He Took An Older Ford Ranger Frame From A Junkyard (For Free, I Might Add). It Had The Frame (Very Little Rust, Gotta Love The Sonoran Desert), Manual Tranny, And Axles. He Had To Get Damn Near Everything For It. Anyway, The Donor Car Was In A Rollover And He Had To Rebuild The Roof, So He Figured He Might As Well Put Some Solar Panels On It. After The Car Was Finished, With About $30,000 Invested And Somewhere Near 120 Mile Range, He Decided That He Really Liked The Look (He Is An Electrical Engineer, He Built The Car Mostly As An &Quot;Ad&Quot; For His Company) Of The Solar Panel Roof, So He Decided To Go All-Out And Put Another Panel On The Hood And A Solar Bed-Cover. It Added Another 10 Miles In Range For An Additional $3000, Which Was Mostly Spent In Custom Fabrication So The Car Would Look Nice.
Due To This, He Is Actually Going To Take Another Frame He Has From An Older F150, And Remove The Bed Entirely, And Put A Massive Panel On The Back, And Put Lots Of Batteries Underneath.
His Brother Was In Large Part His Fabrication Expert, Since He Owns A Car Body Shop And Did Quite A Bit Of The Legwork For The Ranger. He Plans To Make A Very Durable Solar Panel Which Will Actually House The Batteries As Well, And Simply Use It As The Back.
All In All, Generating More Range Seems To Be The Pressing Issue With Evs. My Gas-Sucker Can Go Hundreds Of Miles Without Needing To Be Filled, So The More Ev Range Increases, The More Popular Evs Will Get. So Why Not Put A Solar Panel On?
You have told a good story with lots of interest but I am not convinced. I think solar panels are great, some other ways of generating solar electricity may be even more efficient, but I am not sure that the numbers work to put them on the vehicle. In a nutshell my concerns are cost and efficiency. Your neighbor spent a lot of money for those solar panels and it makes sense as advertisement for his business, but could he have done better.
First efficiency: You live in the desert. Your insolation levels are probably uniquely some of the best in the country. Average insolation for the year might be as high as 6 KW-hr / sq meter / day. For a horizontal flat plate PV collector. You can look up values here: http://rredc.nrel.gov/solar/old_data/nsr... The efficiency of the solar panels would be low for flexible panels 6% up to a high (with a high cost) for some rigid panels of about 24%.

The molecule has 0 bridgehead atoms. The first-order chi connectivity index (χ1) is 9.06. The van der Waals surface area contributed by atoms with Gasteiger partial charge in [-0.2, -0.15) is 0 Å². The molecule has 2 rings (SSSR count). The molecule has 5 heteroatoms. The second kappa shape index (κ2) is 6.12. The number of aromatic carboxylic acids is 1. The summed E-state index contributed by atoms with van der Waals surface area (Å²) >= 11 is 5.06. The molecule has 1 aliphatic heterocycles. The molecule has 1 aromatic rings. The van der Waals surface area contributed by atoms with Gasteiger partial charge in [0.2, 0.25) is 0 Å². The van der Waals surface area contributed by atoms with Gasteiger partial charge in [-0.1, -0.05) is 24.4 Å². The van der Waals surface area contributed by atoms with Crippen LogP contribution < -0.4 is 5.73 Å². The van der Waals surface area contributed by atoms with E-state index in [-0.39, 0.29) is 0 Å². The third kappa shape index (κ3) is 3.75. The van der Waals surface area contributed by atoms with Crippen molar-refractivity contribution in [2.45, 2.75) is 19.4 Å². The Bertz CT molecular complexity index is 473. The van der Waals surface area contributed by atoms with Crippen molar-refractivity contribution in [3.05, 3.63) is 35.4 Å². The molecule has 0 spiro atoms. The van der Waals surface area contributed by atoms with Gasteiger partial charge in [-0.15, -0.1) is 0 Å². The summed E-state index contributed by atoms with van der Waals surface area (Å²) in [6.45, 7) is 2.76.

At an average a 15% efficient panel is going to get you ( .15 x 6 =) .9 KW-hr / day This site gives dimensions of a later year Toyota pick up as 199" by 66.5" which translates to a total of 8.54 sq meters for the total surface area of the vehicle including all glass and the entire bed. Covering it with solar panels would give you a total potential of about 7.68 KW-hr / day.
In order to get his 120 mile range I am willing to guess that extra batteries were used. Perhaps his battery capacity is 45 KW-hr which would give a usage of .375 KW-hr / mile which would be very very good. (The leaf gets .34 and the Miev gets .39 while the Tesla roadster is closer to .22) A 40 mile day average will then require (40 x .375 =) 15 KW-hr / day. It looks like the expense of covering the vehicle might get you half your days usage or enough power for an additional (7.68/.375=) 20.5 miles.
But what if you parked those same panels on the side of the barn pointing south at the proper angle. They your average insolation level would be perhaps 17% higher.
You want more range? Then just add more batteries. Or perhaps better add some mix of batteries and solar panels. If solar panels cost $10 a watt and when you divide by the effective solar hours in a day you might end up with a 1000 wat system on your car. The cost would be $10,000 for these solar panels. Lithium batteries cost about $400 / KW-hr so the same 7.68 KW-hr of additional battery capacity might cost you $3072. And that range is not dependent upon daytime driving/ time of the year and other variables.